What i did on my vacation

"I am really seeing the good side of Hawaii ... that a lot of people don't get to see," raved marine Quentin Gwynn, on liberty from the USS Bonhomme Richard, which was returning from deployment during the war with Iraq. So, how did his experience differ from that of any other tourist? Well, for starters, Gwynn pitched in to revive a teenager who'd come close to drowning at a beach on the island of Oahu, only to discover afterward that during the commotion, someone had made off with his girlfriend's backpack. In it were their wallets, credit cards, and other items of value. But then the local Honolulu Advertiser newspaper printed a story about their plight. Soon, donors couldn't do enough to show their appreciation for Gwynn's actions - postwar as well as during. They showered the couple with free meals, hotel accommodations, and other gifts.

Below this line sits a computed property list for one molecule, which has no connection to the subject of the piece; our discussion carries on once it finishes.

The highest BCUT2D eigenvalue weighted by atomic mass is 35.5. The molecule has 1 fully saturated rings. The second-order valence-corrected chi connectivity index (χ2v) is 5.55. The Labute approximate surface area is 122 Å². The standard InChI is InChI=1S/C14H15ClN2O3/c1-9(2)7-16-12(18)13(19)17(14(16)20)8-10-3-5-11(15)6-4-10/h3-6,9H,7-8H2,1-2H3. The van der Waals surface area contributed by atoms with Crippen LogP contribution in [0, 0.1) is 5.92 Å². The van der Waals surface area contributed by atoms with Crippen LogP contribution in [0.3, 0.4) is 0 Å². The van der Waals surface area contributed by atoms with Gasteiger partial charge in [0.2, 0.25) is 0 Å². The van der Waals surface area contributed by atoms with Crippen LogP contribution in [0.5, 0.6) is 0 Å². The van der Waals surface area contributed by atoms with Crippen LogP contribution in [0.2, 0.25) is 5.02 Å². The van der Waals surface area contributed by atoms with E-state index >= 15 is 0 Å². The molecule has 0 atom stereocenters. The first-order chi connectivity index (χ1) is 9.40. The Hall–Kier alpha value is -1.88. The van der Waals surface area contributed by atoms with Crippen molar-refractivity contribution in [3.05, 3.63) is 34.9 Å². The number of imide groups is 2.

Chief executive officers: Who've been the US's best?

In this era of cynicism about corporate management, Jim Collins, author of the book "Good to Great," set out to determine who were the top CEOs of all time. Using legacy, impact, resilience, and financial performance as his criteria, he found these giants had a deep connectedness to their firms. His top 10, the companies with which they made their marks, and their years at the helm, from the July 21 issue of Fortune magazine:

1. Charles Coffin, General Electric, 1892-1912
2. Bill Allen, Boeing, 1945-72
3. Sam Walton, Wal-Mart, 1962-88
4. George Merck, Merck & Co., 1925-57
5. Darwin Smith, Kimberly-Clark Co., 1971-91
6. James Burke, Johnson & Johnson, 1976-89
7. David Maxwell, Fannie Mae, 1981-91
8. William McKnight, 3M Co., 1929-66
9. Katherine Graham, Washington Post Co., 1973-91
10. David Packard, Hewlett-Packard Co., 1939-69, 1971-93

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